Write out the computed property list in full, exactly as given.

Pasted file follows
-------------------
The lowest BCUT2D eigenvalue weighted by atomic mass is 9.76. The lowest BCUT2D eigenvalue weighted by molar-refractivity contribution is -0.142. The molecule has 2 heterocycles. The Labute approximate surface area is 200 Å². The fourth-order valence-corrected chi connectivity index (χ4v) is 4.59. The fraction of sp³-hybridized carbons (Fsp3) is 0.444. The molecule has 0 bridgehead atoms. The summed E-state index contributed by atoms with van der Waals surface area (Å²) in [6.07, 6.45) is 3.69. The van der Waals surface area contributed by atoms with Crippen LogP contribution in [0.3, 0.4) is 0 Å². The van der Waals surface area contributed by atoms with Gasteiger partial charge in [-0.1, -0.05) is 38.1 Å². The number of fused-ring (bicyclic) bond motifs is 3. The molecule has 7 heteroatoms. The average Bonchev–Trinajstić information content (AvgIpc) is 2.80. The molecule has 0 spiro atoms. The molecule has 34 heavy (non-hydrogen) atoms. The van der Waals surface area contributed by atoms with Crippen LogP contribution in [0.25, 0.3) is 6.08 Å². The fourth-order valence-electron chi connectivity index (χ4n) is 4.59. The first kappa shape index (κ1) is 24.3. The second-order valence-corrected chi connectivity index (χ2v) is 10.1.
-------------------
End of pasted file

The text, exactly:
The lowest BCUT2D eigenvalue weighted by atomic mass is 9.76. The lowest BCUT2D eigenvalue weighted by molar-refractivity contribution is -0.142. The molecule has 2 heterocycles. The Labute approximate surface area is 200 Å². The fourth-order valence-corrected chi connectivity index (χ4v) is 4.59. The fraction of sp³-hybridized carbons (Fsp3) is 0.444. The molecule has 0 bridgehead atoms. The summed E-state index contributed by atoms with van der Waals surface area (Å²) in [6.07, 6.45) is 3.69. The van der Waals surface area contributed by atoms with Crippen LogP contribution in [0.3, 0.4) is 0 Å². The van der Waals surface area contributed by atoms with Gasteiger partial charge in [-0.1, -0.05) is 38.1 Å². The number of fused-ring (bicyclic) bond motifs is 3. The molecule has 7 heteroatoms. The average Bonchev–Trinajstić information content (AvgIpc) is 2.80. The molecule has 0 spiro atoms. The molecule has 34 heavy (non-hydrogen) atoms. The van der Waals surface area contributed by atoms with Crippen LogP contribution in [0.25, 0.3) is 6.08 Å². The fourth-order valence-electron chi connectivity index (χ4n) is 4.59. The first kappa shape index (κ1) is 24.3. The second-order valence-corrected chi connectivity index (χ2v) is 10.1.